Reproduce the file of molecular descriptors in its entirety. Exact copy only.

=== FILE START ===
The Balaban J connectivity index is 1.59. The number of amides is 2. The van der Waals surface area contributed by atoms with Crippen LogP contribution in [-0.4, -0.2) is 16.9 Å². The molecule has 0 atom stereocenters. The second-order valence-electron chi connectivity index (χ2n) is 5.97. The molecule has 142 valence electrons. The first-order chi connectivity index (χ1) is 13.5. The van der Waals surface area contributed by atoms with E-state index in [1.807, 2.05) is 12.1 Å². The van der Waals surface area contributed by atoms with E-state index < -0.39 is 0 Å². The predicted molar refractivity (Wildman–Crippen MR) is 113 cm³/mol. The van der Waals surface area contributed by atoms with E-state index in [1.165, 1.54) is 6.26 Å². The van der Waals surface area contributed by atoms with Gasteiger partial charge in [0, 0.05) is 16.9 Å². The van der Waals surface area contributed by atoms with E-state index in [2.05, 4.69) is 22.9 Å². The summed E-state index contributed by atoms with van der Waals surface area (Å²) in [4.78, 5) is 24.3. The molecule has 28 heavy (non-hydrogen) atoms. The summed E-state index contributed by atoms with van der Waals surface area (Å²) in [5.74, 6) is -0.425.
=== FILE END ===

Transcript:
The Balaban J connectivity index is 1.59. The number of amides is 2. The van der Waals surface area contributed by atoms with Crippen LogP contribution in [-0.4, -0.2) is 16.9 Å². The molecule has 0 atom stereocenters. The second-order valence-electron chi connectivity index (χ2n) is 5.97. The molecule has 142 valence electrons. The first-order chi connectivity index (χ1) is 13.5. The van der Waals surface area contributed by atoms with E-state index in [1.807, 2.05) is 12.1 Å². The van der Waals surface area contributed by atoms with E-state index < -0.39 is 0 Å². The predicted molar refractivity (Wildman–Crippen MR) is 113 cm³/mol. The van der Waals surface area contributed by atoms with E-state index in [1.165, 1.54) is 6.26 Å². The van der Waals surface area contributed by atoms with Gasteiger partial charge in [0, 0.05) is 16.9 Å². The van der Waals surface area contributed by atoms with E-state index in [2.05, 4.69) is 22.9 Å². The summed E-state index contributed by atoms with van der Waals surface area (Å²) in [4.78, 5) is 24.3. The molecule has 28 heavy (non-hydrogen) atoms. The summed E-state index contributed by atoms with van der Waals surface area (Å²) in [5.74, 6) is -0.425.